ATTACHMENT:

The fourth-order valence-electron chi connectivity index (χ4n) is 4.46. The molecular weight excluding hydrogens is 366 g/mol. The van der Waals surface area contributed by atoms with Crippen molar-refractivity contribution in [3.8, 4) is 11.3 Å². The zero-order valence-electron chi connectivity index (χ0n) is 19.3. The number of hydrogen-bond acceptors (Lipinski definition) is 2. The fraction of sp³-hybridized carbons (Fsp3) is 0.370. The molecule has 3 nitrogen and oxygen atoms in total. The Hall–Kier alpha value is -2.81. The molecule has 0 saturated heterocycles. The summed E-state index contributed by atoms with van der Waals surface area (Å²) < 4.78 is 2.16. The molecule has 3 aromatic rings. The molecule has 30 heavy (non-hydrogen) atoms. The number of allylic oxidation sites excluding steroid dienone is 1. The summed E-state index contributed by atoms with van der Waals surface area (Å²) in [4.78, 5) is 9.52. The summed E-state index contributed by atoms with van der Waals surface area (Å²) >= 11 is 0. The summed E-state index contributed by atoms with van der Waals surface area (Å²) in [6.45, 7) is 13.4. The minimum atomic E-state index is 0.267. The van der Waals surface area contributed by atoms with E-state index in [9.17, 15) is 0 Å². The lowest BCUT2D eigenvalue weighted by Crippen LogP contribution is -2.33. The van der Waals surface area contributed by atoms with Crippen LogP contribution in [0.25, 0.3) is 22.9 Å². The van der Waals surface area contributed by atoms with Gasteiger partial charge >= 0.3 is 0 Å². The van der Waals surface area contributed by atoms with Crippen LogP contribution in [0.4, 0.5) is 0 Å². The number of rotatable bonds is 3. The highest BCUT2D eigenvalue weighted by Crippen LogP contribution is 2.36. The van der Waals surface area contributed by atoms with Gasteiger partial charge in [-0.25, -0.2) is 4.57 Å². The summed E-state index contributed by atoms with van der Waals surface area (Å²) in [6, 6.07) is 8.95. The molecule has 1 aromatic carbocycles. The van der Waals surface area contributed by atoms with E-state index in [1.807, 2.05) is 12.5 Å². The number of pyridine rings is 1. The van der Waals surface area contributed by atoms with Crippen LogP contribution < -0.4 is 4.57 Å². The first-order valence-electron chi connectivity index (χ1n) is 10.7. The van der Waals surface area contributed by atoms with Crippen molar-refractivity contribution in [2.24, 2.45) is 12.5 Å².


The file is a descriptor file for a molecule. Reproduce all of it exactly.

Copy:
The fourth-order valence-electron chi connectivity index (χ4n) is 4.46. The molecular weight excluding hydrogens is 366 g/mol. The van der Waals surface area contributed by atoms with Crippen molar-refractivity contribution in [3.8, 4) is 11.3 Å². The zero-order valence-electron chi connectivity index (χ0n) is 19.3. The number of hydrogen-bond acceptors (Lipinski definition) is 2. The fraction of sp³-hybridized carbons (Fsp3) is 0.370. The molecule has 3 nitrogen and oxygen atoms in total. The Hall–Kier alpha value is -2.81. The molecule has 0 saturated heterocycles. The summed E-state index contributed by atoms with van der Waals surface area (Å²) < 4.78 is 2.16. The molecule has 3 aromatic rings. The molecule has 30 heavy (non-hydrogen) atoms. The number of allylic oxidation sites excluding steroid dienone is 1. The summed E-state index contributed by atoms with van der Waals surface area (Å²) in [4.78, 5) is 9.52. The summed E-state index contributed by atoms with van der Waals surface area (Å²) >= 11 is 0. The summed E-state index contributed by atoms with van der Waals surface area (Å²) in [6.45, 7) is 13.4. The minimum atomic E-state index is 0.267. The van der Waals surface area contributed by atoms with E-state index in [9.17, 15) is 0 Å². The lowest BCUT2D eigenvalue weighted by Crippen LogP contribution is -2.33. The van der Waals surface area contributed by atoms with Crippen LogP contribution in [0.25, 0.3) is 22.9 Å². The van der Waals surface area contributed by atoms with Gasteiger partial charge >= 0.3 is 0 Å². The van der Waals surface area contributed by atoms with Crippen LogP contribution in [0.4, 0.5) is 0 Å². The number of rotatable bonds is 3. The highest BCUT2D eigenvalue weighted by Crippen LogP contribution is 2.36. The van der Waals surface area contributed by atoms with Gasteiger partial charge in [-0.25, -0.2) is 4.57 Å². The summed E-state index contributed by atoms with van der Waals surface area (Å²) in [6, 6.07) is 8.95. The molecule has 1 aromatic carbocycles. The van der Waals surface area contributed by atoms with E-state index in [1.807, 2.05) is 12.5 Å². The number of pyridine rings is 1. The van der Waals surface area contributed by atoms with Crippen LogP contribution < -0.4 is 4.57 Å². The first-order valence-electron chi connectivity index (χ1n) is 10.7. The van der Waals surface area contributed by atoms with Crippen molar-refractivity contribution in [2.24, 2.45) is 12.5 Å².